During the course of an interview, keep your ears tuned for phrases such as "To what extent did you...?" "How did you feel about...?" and "Is it possible that...?" Fear calls these phrases "wonderful" and "remarkably effective" because they turn leading questions into open-ended ones. But don't be lulled into missing their sting: "To what extent were you successful on that job?" still carries the meaning of its harsher counterpart, "Were you successful on that job?" Keep your answer directed toward satisfying that unspoken question, and your value will jump in the interviewer's estimation.

Two-step interview questions. Just as a dance partner leads you through a series of premeditated steps to complete a specific dance, so does the interviewer use questions that are designed to guide you into an overall pattern. The best way to do this is to introduce a general subject and then hone in on the reason for your answer. The method works like this: The interviewer leads off a round of questions with a query such as "What subject did you decide to major in?" He or she then comes back with "Why?"

Interviewers use the two-step method to probe for clues to your judgment, motivation, and other factors of your personality. So do not think you are completely off the hook with a smooth answer like "History, because I believe it ultimately holds the solutions to problems in the future." When you are in the hands of a master interviewer, he or she is likely to ask you why that aspect seems important to you or why that compelled you to spend four years devoted to it instead of just taking a course or two. The best way to perform the two-step is to be prepared before you ever enter the interviewer's office. The more you understand yourself, the more gracefully the two of you will dance.

Laundry-list questions. Beware of questions that offer a variety of options from which to choose (the so-called laundry list). The interviewer is not always trying to help you think in a stressful situation. In fact, it is just the opposite. When interviewers throw out a question with a series of possibilities from which to select, they are often trying to confirm details they picked up from a previous comment you made. Richard Fear provides an example: Assume that you, the applicant, have dropped some hints that seem to indicate a dislike for detail. The interviewer can often follow up on such clues by including a reference to detail in the laundry-list question at the end of the discussion of work history.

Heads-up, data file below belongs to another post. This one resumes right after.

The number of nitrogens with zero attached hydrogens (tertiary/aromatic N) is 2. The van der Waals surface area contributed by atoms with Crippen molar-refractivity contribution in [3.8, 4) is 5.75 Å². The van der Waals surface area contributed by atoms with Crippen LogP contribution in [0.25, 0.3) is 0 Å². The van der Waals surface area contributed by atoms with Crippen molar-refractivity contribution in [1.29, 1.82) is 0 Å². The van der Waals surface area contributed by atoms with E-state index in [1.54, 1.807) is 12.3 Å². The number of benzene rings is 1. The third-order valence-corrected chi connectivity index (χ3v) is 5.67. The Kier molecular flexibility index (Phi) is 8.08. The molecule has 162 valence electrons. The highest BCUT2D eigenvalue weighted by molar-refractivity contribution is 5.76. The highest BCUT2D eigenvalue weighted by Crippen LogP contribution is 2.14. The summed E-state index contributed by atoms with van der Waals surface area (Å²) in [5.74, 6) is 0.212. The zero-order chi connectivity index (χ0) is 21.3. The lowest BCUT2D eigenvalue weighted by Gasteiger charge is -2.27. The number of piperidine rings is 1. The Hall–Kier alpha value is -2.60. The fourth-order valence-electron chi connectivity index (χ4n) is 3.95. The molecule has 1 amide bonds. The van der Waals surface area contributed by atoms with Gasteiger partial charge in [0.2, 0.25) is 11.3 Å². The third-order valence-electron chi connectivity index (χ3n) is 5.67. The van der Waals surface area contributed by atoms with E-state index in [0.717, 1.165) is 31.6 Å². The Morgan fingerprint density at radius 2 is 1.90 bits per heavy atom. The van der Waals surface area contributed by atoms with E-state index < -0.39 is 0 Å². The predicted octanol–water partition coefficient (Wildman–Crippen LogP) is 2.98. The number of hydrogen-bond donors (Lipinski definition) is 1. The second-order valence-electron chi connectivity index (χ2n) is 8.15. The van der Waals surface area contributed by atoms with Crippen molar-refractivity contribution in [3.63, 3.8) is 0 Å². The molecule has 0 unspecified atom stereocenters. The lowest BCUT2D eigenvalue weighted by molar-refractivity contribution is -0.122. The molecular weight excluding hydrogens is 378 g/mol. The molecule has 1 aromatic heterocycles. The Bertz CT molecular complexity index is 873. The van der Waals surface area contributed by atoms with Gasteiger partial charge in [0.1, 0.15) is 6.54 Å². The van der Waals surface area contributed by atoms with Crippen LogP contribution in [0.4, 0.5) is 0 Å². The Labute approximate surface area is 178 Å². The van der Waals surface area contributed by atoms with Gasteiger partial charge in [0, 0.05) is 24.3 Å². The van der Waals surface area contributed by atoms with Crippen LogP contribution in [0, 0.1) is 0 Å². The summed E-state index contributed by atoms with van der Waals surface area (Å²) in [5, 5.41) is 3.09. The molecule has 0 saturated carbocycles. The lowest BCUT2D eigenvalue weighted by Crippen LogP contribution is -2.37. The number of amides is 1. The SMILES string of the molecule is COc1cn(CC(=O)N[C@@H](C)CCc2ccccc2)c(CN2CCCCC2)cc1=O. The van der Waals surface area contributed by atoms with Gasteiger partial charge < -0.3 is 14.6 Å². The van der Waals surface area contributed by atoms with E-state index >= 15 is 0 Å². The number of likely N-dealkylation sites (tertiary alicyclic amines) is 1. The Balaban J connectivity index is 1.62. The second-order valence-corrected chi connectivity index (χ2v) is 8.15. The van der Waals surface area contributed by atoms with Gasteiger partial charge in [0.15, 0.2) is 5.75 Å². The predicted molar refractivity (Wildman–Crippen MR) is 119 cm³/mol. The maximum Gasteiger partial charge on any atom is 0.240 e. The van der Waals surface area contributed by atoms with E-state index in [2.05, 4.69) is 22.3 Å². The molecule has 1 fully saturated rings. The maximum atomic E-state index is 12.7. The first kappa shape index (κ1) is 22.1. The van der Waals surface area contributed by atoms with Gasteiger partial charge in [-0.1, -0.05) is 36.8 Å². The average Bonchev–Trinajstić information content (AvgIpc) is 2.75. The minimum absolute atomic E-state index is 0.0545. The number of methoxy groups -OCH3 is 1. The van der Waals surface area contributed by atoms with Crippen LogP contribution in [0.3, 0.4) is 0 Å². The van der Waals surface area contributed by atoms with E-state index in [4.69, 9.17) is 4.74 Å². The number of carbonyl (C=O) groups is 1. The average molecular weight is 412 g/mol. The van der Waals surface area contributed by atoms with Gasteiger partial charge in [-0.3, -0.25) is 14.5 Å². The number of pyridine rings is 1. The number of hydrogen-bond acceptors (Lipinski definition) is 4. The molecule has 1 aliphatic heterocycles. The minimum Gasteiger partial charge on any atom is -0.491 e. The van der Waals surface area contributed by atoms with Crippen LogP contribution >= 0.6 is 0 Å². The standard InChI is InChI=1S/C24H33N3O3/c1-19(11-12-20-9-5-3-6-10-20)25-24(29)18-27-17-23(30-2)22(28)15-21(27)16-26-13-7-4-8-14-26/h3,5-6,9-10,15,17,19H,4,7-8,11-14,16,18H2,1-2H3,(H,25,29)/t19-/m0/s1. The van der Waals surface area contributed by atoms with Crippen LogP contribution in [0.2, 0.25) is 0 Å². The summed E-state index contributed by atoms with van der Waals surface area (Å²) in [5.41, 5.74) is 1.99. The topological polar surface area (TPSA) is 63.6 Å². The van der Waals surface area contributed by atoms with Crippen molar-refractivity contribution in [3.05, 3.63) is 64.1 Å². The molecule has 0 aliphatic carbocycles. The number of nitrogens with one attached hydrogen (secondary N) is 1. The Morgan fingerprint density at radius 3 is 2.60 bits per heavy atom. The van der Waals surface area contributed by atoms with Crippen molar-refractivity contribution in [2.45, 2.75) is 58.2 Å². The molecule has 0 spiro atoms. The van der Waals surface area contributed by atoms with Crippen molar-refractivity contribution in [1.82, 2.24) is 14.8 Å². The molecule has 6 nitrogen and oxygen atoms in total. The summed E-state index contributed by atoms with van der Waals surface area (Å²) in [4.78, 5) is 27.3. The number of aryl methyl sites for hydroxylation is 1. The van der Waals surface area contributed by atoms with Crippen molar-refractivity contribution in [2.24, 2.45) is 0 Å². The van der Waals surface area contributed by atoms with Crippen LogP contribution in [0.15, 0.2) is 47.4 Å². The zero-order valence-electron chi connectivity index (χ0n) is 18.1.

Double-edged questions. Another tricky technique interviewers use to probe a job seeker's weaknesses is the double-edged question. It is called this because you are asked to choose between a rock and a hard place: You won't choose the first option unless you have a high degree of skill or personality in that area; the second is phrased so that it is easy to choose it, even though it is the less desirable one. Ouch!

Here is an example: "What about your spelling abilitydo you have that ability to the extent that you would like, or is that something you could improve a little bit?" (Notice the liberal use of softening words thrown in for good measure.) If you select the first option, it implies you feel no need for improvementand you had better be prepared to back that up with perfect spelling! The second choice invites you to confess you are not up to speed in this area. Your best answer to a double-edged question is to frame it in the context of your strengths. Here's a sample response: "Because I'm a perfectionist, my spelling ability probably will not ever be what I hope for, but I am an above-average speller. And I am very careful to check any words that I am not sure of so that no spelling errors remain."

Key Points: Chapter 5

Think about the things in your background that an employer might interpret as a negative. Then make sure you have a response ready that will help turn that negative into a positive.

Make a list of questions that will be difficult for you to answer. Review the list of questions at the end of chapter 4 and include any you find there that you need to work on.

Use the Three-Step Process to answering interview questions used in chapter 4 to present your situation honestly and positively.

Ask someone you know to ask you these difficult questions and practice answering them.